4. Stone Mountain Memorial half dollar
This is going to strike you as an odd choice given the number of these distributed (1,310,000), but the coin has a lot going for it. For one thing, it has an interesting design by Gutzon Borglum, the American sculptor famous for his Mount Rushmore figures. Although Borglum was employed to carve the coin’s obverse figures on Georgia’s Stone Mountain, he was dismissed after a dispute with the Stone Mountain Confederate Monumental Association. Another sculptor (Augustus Lukeman) was hired to complete the project.
The obverse pictures two soldiers on horseback, General Thomas (a.k.a. Stonewall) Jackson and General Robert E. Lee. The reverse is dominated by an eagle standing on a mountain crag, its wings spread. The eagle overlooks an inscription that reads, “Memorial to the Valor of the Soldier of the South.”
As you would expect, the Stone Mountain half dollar is extremely popular in the South, and virtually every collection I’ve appraised had at least one example. Most of these have been well circulated. Because of the large number minted and distributed, values of the coin are quite modest relative to most other early commemoratives. In CM, the range of values is from $60 in AU-50 to $195 in MS-65.
Swiatek says that “... the coin is not difficult to locate in grades up to MS-66. Collectors should attempt to procure the flashier, eye-appealing coin, but only for the joy of collecting. Only the loftier grades are likely to increase in value.”
How high do you have to go? Swiatek sees “good to very good future potential” in flashy MS-66 coins, which have a wholesale value of $200 in the CDN. “Pieces grading MS-67 ... presently offer very good to excellent future potential, provided they possess that all-important flash or eye appeal.” Obviously, we’re talking about coins certified by either NGC or PCGS, perhaps with CAC (Certified Acceptance Corporation) certification as well. CDN gives a wholesale value of $650 for the Stone Mountain half dollar in MS-67.
5. 1936 Battle of Gettysburg half dollar
Sticking with the Civil War theme, I’ve selected the Gettysburg half dollar. This is a coin with a distribution of only 26,928 pieces out of a mintage of 50,028. It commemorates the 75th anniversary of the Battle of Gettysburg, which occurred in early July 1863. However, as Swiatek points out, the coin “... was authorized in and dated 1936, and minted in 1937 for the Blue and Gray Reunion celebration, which took place July 1, 1938.”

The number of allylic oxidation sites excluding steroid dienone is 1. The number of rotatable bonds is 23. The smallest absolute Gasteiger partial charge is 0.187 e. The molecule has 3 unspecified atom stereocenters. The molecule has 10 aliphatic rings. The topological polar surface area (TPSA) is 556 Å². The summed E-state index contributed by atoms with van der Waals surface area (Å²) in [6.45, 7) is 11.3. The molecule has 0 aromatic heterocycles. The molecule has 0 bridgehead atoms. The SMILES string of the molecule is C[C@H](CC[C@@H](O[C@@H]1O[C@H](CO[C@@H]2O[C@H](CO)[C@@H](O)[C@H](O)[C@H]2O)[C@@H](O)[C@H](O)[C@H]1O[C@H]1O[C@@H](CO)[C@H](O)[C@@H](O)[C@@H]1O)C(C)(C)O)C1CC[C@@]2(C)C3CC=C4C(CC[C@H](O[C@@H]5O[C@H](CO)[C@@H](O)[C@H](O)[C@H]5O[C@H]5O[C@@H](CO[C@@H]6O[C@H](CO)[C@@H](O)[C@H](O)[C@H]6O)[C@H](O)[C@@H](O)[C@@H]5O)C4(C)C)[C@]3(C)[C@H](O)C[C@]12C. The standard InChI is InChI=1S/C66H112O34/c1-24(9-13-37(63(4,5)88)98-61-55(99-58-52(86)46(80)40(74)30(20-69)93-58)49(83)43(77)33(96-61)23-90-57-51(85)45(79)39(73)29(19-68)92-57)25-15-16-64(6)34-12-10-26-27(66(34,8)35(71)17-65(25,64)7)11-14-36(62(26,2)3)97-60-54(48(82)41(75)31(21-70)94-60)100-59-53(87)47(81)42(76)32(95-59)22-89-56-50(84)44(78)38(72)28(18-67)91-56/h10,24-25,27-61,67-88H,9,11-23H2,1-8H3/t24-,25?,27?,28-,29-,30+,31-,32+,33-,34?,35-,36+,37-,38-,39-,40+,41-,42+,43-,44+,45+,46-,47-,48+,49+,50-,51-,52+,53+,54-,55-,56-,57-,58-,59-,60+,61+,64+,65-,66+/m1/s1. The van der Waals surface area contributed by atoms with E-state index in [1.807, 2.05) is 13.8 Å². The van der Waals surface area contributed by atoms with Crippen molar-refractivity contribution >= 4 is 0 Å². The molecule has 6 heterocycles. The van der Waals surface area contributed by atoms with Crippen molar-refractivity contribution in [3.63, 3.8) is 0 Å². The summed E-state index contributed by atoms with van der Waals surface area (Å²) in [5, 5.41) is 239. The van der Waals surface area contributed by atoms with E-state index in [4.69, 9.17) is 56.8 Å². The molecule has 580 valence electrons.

Designed by Pittsburgh sculptor Frank Vittor, the obverse design depicts two soldiers, one Union and one Confederate. Below their busts are the words “BLUE AND GRAY REUNION.” On the reverse are two shields, one for each of the two armies. The shields are separated by a double-bladed fasces.
As for the coin’s potential, Swiatek says, “... any future potential begins with attractive pieces grading MS-65+.” CM assigns a value of $720 to the Gettysburg in MS-65.
Swiatek writes, “In MS-66 condition, the coin is undervalued, especially captivating specimens ... There is excellent future potential at this level and for Gettysburgs rated MS-67 and loftier.” CDN records wholesale values of $1,000 and $2,550 for Gettysburgs in MS-66 and MS-67, respectively.
6. 1937 Battle of Antietam half dollar (bonus coin)
Here’s another Civil War commemorative with the potential to increase in value. Like the Gettysburg coin, the Antietam half dollar was supposed to commemorate the 75th anniversary of the battle it’s named after. The fight at Antietam occurred on Sept. 17, 1862, and is recorded as one of the bloodiest single-day battles of the war. The final distribution of the commemorative was 18,028.
Like the Gettysburg coin, the obverse of the Antietam commemorative depicts a pair of soldiers, one from the North and one from the South. These aren’t enlisted men, however: they’re two of the war’s most well-known generals. On the left is General George McClellan, who commanded the Union forces in the battle, and on the right is General Robert E. Lee, the Southern commander.
The reverse shows Burnside Bridge across Antietam Creek. The bridge was a major tactical objective of the battle. The bridge was later named after the Union commander (General Ambrose Burnside) of the troops seeking to capture the bridge and win the battle. The coin’s design was by Baltimore sculptor William Marks Simpson.
You’ve heard of sideburns? According to Wikipedia, General “Burnside was noted for his unusual facial hair, joining strips of hair in front of his ears to his mustache but with the chin clean-shaven; the word burnsides was coined to describe this style. The syllables were later reversed to give sideburns.”
The Antietam has a very narrow range of values from AU-50 to MS-65, rising only $70 for this rather wide range of grades ($530-$600). Obviously, you should spring for the higher grade if you have a choice.
According to Swiatek, “Collectors should buy these ratings [MS64-66] only for the joy of collecting. However, continuous demand for the MS-66 coin will make its values rise.” He goes on to note that Antietams in MS-67 have “... real future potential.” Wholesale values in the CDN are $600 in MS-66 and $950 in MS-67.
That’s it for my list of five (actually six) early commemoratives with good potential to increase in value. They all have interesting designs and worthwhile themes, unlike coins such as the Cincinnati Music Center commemorative or the coin commemorating the 300th anniversary of the founding of York County, Maine.
Many of the early commemoratives have great designs, honor worthwhile themes, and have quite low mintages. Check them out, and I’ll bet that you, too, can find coins with potential.